Regenerating nature in a circular economy
Streamed on 29th June 2021
One-acre farm is a highly profitable, mixed-farm near Lake Victoria in Uganda, East Africa. The small farm was designed by farmer and veterinarian Dr. Emma Naluyima.
By emulating nature’s cyclical and regenerative processes, Emma’s farm generates multiple revenue streams and significantly reduces running costs and waste. This leads to much higher profits.
In 2019, she was awarded the prestigious Africa Food Prize, for demonstrating to hundreds of millions of smallholder farmers in Africa, the multiple benefits of shifting to circular agriculture.
Part of the design rationale for her farm is the trend for shrinking farm sizes in the region, due to a rising population as well as fragmentation of farms as they are passed from one generation to the next. For this reason, small farms need to be more productive and profitable to ensure food security and avoid expansion into natural wilderness areas.
Emma’s approach is to create a mixed-farming system that integrates livestock and plant crops into a symbiotic relationship.
The farm is divided into 4 zones with interconnected resource flows. For example, maggots are grown on pig waste to feed to chickens and fish. The waste is further broken down by worms, then combined with cattle and pig urine to provide fertiliser for perennial crops such as matoke (green-banana).
Beneficial exchanges of resources are repeated all over the farm, so that just like in nature nothing goes to waste, and instead is cycled to another part of the farm.
The farm has embraced technology making the farm ‘smarter’ and more attractive for young people who want to adopt this method of farming.
This soil-free system produces highly nutritious livestock fodder every 6 days, in an area more than 1,000 times smaller than traditional pasture. An aquaponic (raising aquatic animals alongside plants) system is used to cultivate tilapia and catfish, generating nutrient rich ‘wastewater’ used to irrigate tomatoes and other high value fruits and vegetables.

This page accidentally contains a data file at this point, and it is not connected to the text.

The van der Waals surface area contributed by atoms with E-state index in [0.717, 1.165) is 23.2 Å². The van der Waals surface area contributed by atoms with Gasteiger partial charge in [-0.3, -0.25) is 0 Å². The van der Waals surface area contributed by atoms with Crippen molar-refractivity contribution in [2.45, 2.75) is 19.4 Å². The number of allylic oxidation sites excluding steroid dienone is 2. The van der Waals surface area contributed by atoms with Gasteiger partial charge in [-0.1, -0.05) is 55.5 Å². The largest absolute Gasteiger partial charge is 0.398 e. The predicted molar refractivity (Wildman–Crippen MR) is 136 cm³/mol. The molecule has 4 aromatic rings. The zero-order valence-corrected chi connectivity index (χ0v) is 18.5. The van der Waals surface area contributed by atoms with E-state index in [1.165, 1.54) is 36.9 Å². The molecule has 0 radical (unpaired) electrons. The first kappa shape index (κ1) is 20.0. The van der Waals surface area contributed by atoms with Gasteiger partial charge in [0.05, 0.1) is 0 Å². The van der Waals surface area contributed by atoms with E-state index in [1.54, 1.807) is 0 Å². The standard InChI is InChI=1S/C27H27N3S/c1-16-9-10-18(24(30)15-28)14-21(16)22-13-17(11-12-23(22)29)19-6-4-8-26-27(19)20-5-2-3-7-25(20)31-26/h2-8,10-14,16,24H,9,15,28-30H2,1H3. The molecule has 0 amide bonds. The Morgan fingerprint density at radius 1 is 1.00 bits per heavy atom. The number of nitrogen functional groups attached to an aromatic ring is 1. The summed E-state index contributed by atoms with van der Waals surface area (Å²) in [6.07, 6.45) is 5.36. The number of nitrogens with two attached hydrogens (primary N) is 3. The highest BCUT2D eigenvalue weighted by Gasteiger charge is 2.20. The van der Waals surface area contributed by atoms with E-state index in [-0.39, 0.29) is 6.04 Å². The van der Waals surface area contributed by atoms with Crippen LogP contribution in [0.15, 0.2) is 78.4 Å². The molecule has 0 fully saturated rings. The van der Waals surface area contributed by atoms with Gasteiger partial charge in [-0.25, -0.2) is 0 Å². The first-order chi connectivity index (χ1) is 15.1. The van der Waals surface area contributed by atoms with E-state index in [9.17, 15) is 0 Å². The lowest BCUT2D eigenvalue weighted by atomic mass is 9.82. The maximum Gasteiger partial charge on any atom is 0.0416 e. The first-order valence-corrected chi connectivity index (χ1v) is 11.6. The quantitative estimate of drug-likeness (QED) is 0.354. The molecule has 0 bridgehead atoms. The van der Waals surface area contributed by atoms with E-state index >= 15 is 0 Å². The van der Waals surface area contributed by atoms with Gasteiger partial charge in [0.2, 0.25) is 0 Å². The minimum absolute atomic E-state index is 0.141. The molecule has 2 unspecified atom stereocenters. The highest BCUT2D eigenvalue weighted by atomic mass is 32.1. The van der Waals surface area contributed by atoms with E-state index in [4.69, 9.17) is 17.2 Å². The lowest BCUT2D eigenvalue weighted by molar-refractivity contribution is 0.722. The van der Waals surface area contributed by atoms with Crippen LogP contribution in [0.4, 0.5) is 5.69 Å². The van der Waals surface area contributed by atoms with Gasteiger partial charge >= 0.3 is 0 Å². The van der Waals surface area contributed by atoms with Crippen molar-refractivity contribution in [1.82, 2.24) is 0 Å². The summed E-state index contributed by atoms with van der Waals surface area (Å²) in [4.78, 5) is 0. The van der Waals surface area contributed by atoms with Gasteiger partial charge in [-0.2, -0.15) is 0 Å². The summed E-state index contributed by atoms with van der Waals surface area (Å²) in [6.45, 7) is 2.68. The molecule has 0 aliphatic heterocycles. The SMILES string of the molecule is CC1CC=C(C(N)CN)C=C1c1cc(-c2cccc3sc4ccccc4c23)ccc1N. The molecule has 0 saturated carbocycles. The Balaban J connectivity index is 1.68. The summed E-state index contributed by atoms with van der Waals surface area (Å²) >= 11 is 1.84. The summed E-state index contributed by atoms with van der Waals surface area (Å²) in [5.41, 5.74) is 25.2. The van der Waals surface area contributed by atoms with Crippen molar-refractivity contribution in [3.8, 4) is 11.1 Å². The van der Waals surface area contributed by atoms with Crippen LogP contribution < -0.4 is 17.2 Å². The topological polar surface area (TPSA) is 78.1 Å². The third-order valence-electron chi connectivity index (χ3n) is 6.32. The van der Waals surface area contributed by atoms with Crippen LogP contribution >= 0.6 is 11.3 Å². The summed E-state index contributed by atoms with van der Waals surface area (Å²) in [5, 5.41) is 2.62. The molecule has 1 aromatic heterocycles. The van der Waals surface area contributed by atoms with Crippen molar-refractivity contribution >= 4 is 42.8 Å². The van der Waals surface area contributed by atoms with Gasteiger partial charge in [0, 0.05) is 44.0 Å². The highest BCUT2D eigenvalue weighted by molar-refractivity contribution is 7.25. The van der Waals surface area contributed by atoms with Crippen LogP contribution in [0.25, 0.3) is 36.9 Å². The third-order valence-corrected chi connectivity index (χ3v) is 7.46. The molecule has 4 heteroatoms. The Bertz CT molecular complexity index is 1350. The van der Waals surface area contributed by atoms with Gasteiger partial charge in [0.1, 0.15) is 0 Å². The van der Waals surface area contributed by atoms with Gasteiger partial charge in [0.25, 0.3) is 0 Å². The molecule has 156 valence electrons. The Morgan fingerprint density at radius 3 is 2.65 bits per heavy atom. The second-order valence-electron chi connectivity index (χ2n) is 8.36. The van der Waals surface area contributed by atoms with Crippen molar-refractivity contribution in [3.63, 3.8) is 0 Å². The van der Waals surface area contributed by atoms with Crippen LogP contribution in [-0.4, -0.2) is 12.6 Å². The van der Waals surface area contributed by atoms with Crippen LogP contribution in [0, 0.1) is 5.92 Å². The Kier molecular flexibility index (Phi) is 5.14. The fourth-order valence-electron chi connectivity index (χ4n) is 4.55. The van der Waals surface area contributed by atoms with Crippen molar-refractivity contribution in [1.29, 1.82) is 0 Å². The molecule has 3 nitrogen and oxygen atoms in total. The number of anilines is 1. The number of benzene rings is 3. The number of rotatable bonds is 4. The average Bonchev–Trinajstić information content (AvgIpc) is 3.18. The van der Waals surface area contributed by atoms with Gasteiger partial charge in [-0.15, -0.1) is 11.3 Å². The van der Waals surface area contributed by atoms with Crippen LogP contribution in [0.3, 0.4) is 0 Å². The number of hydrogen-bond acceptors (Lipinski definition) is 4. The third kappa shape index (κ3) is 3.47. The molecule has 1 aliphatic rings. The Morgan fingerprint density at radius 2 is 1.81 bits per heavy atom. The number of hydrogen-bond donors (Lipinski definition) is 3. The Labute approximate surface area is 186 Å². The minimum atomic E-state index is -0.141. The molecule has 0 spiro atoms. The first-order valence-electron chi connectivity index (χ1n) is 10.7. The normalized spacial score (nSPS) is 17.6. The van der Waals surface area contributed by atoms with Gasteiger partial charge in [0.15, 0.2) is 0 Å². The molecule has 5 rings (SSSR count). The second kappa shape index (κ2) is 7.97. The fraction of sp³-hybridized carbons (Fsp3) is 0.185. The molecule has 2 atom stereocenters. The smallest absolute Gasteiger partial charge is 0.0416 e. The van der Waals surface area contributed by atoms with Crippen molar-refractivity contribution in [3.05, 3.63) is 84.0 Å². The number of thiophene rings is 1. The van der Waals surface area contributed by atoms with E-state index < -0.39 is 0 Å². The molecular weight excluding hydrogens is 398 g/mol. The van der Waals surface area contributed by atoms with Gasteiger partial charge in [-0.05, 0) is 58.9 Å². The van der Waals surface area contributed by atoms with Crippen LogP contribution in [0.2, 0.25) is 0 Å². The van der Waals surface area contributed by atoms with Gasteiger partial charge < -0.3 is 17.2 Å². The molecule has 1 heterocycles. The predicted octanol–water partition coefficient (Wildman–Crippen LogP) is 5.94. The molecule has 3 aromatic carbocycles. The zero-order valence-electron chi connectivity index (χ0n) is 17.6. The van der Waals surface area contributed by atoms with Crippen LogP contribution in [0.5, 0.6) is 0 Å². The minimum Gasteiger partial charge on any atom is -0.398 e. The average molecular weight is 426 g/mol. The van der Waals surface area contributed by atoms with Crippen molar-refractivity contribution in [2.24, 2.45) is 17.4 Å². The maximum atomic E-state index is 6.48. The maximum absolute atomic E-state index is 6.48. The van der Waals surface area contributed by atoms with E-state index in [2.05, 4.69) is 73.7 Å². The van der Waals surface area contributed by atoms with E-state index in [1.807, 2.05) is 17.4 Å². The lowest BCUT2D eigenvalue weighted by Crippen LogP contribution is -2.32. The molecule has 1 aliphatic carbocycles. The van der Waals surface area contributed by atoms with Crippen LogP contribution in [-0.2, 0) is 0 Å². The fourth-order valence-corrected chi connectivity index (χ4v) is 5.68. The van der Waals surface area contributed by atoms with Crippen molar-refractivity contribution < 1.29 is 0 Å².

Cattle waste is collected and fed to an anaerobic digester. This generates biogas used for cooking fuel as an alternative to firewood.
The most important benefit from Emma’s farm design is increased profitability. The revenue generated is estimated at $100,000 per year, which is more than 10 times the average Ugandan salary. Even if half this revenue is achieved with similar projects, the economics make small-scale circular agriculture an attractive option to address the rising issue of youth unemployment.
Other important benefits include:
80% reduction in feed and other inputs costs
an abundant supply of renewable biogas, reducing pressure on forests and avoiding particulate pollution
local biodiversity is protected as the farm’s high productivity reduces the need for expansion into virgin wilderness areas
high quality nutritious food contributes to healthy animals and humans
The Ellen MacArthur Foundation works to accelerate the transition to a circular economy. We develop and promote the idea of a circular economy, and work with business, academia, policymakers, and institutions to mobilise systems solutions at scale, globally.
Charity Registration No.: 1130306
OSCR Registration No.: SC043120
Company No.: 6897785
Ellen MacArthur Foundation ANBI RSIN nummer: 8257 45 925
The work of the Ellen MacArthur Foundation is supported by our Strategic Partners and Partners.